The old nursery rhyme is a lie: "Sticks and stones may break by my bones but words will never hurt me."
We know the truth. More of us are hurt, wounded, maimed and killed by words than by sticks and stones.
Words can kill. They can be just as lethal or harmful as a gunman's bullets. Aren't most of us living our lives with old wounds, many unhealed, from words said to us or about us on the playground or in the lunchroom or by people we loved? Have we not used words as weapons intending to hurt the person we love because we are mad at them? We might regret using the words later and even apologize, but both the speaker and the listener are now damaged.
Words have power. Have you noticed that the Bible begins with God speaking? God's speech creates the universe. Words have substance. Words create worlds. Words of power are not just for God. We are created in God's image. We can speak. Our speech creates. Everything changes when a child says his or her first word. They define their world by the words they create. My son's first words were "Dad," "Mom," "God" and "IHOP." The universe in four words!
Today I am a wordsmith. I have the opportunity and privilege to write and play with words. I am not burying a loved one killed by a gunman in Tucson, Ariz. I am not looking at year-old rubble in Port-au-Prince, Haiti, and wondering if my mother is buried in it. I am not watching flood waters in Queensland, Australia, that take away my car, my house, my town. So what words will I say? What will I create?
Today I remember a friend, almost a family member. She died almost a decade ago of an aggressive brain tumor. Long before she died she accepted prayers on her behalf, but with conditions. She did not want any prayer said for her that used imagery of war, or battle or fighting or violence.
I did not like her limitations. I wanted her to survive. I felt that her best chance was to fight cancer with every ounce of strength. I wanted the radiation to nuke the cancer. I wanted the doctor to cut out the cancer, to rip it out, to kill it off. I wanted the cancer to be killed as many ways as possible. We are in a war with cancer.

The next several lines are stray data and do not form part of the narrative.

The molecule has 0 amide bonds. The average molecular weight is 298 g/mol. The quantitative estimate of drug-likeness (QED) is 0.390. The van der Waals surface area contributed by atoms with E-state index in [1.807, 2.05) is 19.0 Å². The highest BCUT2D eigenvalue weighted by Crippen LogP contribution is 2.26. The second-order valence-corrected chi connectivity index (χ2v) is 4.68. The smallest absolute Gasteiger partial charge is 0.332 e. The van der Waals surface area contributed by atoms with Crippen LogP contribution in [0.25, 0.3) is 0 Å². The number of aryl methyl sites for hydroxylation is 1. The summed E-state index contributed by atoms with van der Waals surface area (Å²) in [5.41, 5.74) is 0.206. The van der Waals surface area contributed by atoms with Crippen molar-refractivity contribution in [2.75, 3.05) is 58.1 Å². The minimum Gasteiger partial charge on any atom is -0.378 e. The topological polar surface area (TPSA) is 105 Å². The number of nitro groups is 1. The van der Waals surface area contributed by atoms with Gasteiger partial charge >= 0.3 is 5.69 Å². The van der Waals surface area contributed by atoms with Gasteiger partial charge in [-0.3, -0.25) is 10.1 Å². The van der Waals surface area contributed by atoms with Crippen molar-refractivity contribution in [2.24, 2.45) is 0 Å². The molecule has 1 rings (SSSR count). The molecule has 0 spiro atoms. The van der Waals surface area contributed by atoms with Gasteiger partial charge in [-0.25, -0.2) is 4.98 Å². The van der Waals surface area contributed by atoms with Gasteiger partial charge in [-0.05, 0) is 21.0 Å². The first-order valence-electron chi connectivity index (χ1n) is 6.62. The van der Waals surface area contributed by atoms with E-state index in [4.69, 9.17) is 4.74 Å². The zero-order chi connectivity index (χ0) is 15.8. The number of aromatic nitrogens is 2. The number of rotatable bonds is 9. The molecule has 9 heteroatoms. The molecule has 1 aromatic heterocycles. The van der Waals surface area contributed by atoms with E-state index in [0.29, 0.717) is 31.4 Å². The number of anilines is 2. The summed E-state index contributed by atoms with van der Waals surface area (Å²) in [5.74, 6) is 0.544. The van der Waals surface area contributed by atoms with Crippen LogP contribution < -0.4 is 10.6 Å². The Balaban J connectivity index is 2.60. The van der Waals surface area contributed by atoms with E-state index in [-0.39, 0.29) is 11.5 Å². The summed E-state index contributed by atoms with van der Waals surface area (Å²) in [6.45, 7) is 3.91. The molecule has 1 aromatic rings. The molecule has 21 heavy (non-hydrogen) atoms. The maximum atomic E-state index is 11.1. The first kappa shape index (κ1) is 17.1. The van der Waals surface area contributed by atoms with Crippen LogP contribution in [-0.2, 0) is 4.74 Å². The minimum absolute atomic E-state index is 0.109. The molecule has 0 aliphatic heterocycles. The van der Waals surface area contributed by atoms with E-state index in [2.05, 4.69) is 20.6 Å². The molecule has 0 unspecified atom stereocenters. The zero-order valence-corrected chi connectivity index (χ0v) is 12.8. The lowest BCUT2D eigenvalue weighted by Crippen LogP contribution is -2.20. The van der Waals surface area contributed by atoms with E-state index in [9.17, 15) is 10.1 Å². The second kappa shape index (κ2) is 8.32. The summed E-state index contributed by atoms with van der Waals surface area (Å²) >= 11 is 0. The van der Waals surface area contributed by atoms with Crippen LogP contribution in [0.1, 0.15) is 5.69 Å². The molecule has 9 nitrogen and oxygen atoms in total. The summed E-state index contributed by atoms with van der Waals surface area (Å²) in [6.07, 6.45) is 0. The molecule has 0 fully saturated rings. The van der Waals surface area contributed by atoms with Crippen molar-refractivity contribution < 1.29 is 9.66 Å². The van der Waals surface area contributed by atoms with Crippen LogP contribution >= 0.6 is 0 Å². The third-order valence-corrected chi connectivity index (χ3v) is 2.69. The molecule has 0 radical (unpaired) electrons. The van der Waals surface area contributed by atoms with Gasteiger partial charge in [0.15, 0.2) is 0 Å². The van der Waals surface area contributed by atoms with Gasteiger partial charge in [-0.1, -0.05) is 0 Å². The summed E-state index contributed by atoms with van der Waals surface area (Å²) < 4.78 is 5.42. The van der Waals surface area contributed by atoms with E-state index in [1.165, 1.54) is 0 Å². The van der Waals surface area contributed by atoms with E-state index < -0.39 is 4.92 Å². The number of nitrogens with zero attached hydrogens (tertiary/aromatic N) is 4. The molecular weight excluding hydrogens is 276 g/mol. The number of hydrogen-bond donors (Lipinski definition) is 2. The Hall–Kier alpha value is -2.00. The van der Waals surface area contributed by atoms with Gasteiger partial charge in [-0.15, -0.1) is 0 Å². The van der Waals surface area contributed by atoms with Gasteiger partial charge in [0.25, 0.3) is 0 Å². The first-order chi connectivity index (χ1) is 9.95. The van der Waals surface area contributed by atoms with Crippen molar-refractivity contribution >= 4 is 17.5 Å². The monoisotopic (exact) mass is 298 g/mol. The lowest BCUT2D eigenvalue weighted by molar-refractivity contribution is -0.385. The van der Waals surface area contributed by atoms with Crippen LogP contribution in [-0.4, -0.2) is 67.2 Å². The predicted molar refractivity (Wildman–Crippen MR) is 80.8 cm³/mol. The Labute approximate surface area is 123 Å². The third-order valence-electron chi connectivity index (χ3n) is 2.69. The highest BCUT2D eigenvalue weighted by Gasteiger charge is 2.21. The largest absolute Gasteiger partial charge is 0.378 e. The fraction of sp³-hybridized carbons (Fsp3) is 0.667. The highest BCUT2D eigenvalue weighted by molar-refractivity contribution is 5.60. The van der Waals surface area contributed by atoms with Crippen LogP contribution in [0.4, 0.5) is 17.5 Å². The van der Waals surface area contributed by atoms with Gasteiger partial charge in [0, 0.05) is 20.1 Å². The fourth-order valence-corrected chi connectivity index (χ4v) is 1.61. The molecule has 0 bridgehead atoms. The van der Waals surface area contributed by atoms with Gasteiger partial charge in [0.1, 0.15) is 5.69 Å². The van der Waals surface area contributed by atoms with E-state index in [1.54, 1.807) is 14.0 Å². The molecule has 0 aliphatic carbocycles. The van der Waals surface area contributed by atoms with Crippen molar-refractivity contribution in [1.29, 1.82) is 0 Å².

But she would have none of this kind of talk.
How will there be healing, she said, if all the language is full of violence? Doesn't the violence we say in our prayers limit God's effectiveness to heal? When did Jesus ever use battle imagery to heal someone one? She believed that hate in every form -— including hate against cancer — was working against the will of God.
Prayer for her became a major task because so much of our prayer language — especially when we face cancer — invokes battle imagery. So we tried to pray the way she wanted us to pray. We saw the radiation as a light from heaven instead of as a death ray. We prayed that the cancer cells would stop going bad and return to their true selves.
I don't know if our prayers were successful. I know that she eventually died. But I also know that she was eating fish tacos the day after brain surgery.
She lived another two years. She returned to the pulpit. She continued in her ministry with persons who had AIDS.
I know that she forever changed how those of us praying for her looked at our prayer language, our everyday language, and our theological language. I think we are all word smiths. Every day we create worlds by the words we say. I think God invites us to use words that heal, to avoid hate in all its forms — even those well intended. Today I invite you to create a new world with healing words. Start with the hard stuff.
I invite you to pray for the suspected gunman in Arizona who, like the cancer cells, lost his way and needs to find his way back to his true self. I invite you to pray for the well being of a politician you can't stand because he or she is on the wrong side of every issue. I invite you to pray for the blessing of someone who harmed you with words. If we do these things today and every day we can stand with God and say "let there be light." And it shall be so.
MARK WILEY is pastor of Mesa Verde United Methodist Church in Costa Mesa.Copyright © 2015, The Baltimore Sun